June 11, 2014 at 4:20 PM ET
For anyone who has ever pondered a home remodeling project, the challenge is figuring out what it actually will look like when it’s done.
Lowe's home improvement chain thinks it has a solution for customers that also tackles its own challenge of how to get shoppers offline and back into the store.
The second-largest home improvement store announced Wednesday that it will transform the in-store experience by building a 30-foot-by-30-foot virtual reality room that enables customers to view a 3-D representation of their renovation projects before they start with demolition.
The proprietary technology, developed in partnership with SciFutures technology firm, starts by letting shoppers design their ideal room on one of the store's iPads.
By first entering the dimensions of the space they want to renovate, they then select the features they are considering for their home, including flooring and countertop options. Once the selections are made, the customer enters the Holoroom, which projects a realistic 3-D rendering of what their future room would look like.
If they're satisfied, customers will be handed a list of their selected items, which can be purchased in-store or online. If, say, the tiling doesn't match the faucets, they can swap out different aspects of the design to get the look they want. And if they're still not sure, they can get a printed copy of the design, which can be scanned using a free app to be revisited down the road.
"Many homeowners are overwhelmed by defining and articulating their vision for a home improvement project and may never even start a project for that reason," said Kyle Nel, executive director of Lowe's Innovation Labs. "The Holoroom removes a significant barrier for customers in helping them visualize how a finished project will look in their homes."
The Holoroom will debut later this year in two of the company's Toronto stores — a smaller market where its 35-store footprint is dwarfed by its U.S. store count, which tops 1,700.
The initial launch will be limited to bathroom remodeling, but over the next 12 to 18 months, Lowe's plans to add new categories and rooms such as kitchen, living and outdoor spaces.
The retailer has not yet set any plans for a U.S. launch.
The Holoroom's creation stems from Lowe's Innovation Labs, an initiative developed by the company to harness existing technologies, as well as work with start-ups, universities and other companies, to create the store of the future. The retailer's technology tie-ins extend outside of the retail universe, including multiple appearances at the Consumer Electronics Show.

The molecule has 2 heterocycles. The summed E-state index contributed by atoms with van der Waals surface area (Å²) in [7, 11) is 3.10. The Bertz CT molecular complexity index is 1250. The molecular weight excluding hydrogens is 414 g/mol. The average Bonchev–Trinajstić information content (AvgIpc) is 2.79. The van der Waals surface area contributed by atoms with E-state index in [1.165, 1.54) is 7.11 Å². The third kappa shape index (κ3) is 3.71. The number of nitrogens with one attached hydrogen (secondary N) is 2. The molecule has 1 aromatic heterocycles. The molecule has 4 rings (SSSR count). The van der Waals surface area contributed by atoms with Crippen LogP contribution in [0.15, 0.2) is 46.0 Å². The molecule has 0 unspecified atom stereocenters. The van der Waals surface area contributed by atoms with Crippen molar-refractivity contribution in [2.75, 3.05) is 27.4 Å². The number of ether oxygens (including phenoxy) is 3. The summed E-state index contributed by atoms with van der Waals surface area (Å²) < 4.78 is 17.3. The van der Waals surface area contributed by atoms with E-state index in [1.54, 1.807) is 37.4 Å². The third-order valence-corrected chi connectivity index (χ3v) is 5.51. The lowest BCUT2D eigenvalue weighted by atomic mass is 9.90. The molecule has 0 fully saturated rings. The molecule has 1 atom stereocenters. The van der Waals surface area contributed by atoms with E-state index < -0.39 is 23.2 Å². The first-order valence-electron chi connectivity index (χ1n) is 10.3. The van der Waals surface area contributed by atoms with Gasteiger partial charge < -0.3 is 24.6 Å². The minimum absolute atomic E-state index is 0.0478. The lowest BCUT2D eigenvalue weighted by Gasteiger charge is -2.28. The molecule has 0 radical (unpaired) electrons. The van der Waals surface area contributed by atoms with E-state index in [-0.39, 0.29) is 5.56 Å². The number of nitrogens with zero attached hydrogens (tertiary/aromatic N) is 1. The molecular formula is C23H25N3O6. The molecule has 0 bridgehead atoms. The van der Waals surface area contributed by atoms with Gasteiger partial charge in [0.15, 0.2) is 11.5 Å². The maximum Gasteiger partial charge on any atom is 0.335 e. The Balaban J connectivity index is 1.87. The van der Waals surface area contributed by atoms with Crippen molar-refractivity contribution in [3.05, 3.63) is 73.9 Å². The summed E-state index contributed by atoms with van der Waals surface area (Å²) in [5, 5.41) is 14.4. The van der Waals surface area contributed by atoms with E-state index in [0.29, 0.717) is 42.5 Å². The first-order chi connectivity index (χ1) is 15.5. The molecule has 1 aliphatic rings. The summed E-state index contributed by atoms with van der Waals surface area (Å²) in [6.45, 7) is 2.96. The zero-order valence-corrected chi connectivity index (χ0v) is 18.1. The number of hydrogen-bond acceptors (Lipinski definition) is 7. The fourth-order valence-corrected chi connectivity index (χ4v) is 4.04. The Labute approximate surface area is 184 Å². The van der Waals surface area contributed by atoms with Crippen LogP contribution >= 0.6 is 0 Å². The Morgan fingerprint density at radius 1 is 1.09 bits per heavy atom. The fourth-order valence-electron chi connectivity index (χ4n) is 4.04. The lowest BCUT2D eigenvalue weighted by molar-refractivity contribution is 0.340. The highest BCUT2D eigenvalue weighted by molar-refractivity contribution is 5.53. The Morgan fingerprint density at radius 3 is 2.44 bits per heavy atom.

Lowe's isn't the only retailer looking to revamp its in-store experience to boost engagement and customer loyalty; a multitude of other brands are tackling the issue with myriad approaches.
Urban Outfitters is opening a series of store concepts that include third-party offerings, such as a coffee shop, hair salon and rooftop bar, to keep shoppers in its stores longer. LVMH-owned Sephora, on the other hand, is taking a more tech-savvy approach by testing augmented reality mirrors, through which customers can virtually try on different makeup palettes. And Macy's and other stores have begun experimenting with in-store GPS technologies to help shoppers navigate once they're inside.
"I think [in-store technology] absolutely will be the norm," said Joanne Podell, a vice chairman at commercial real estate firm Cushman & Wakefield. "Any retailer today that does not look at using technology to engage the customer experience is making a mistake."
New technologies are one way Lowe's is looking to capitalize on the recovering housing market, which helped the retailer post a comparable-store sales gain of 0.9 percent in the most recent quarter, despite an extended winter that delayed consumers' purchases for the critical spring selling season.
Still, the retailer is lagging the performance of major competitor Home Depot, which posted stronger sales growth in the most recent quarter despite a more difficult comparison from the prior-year period.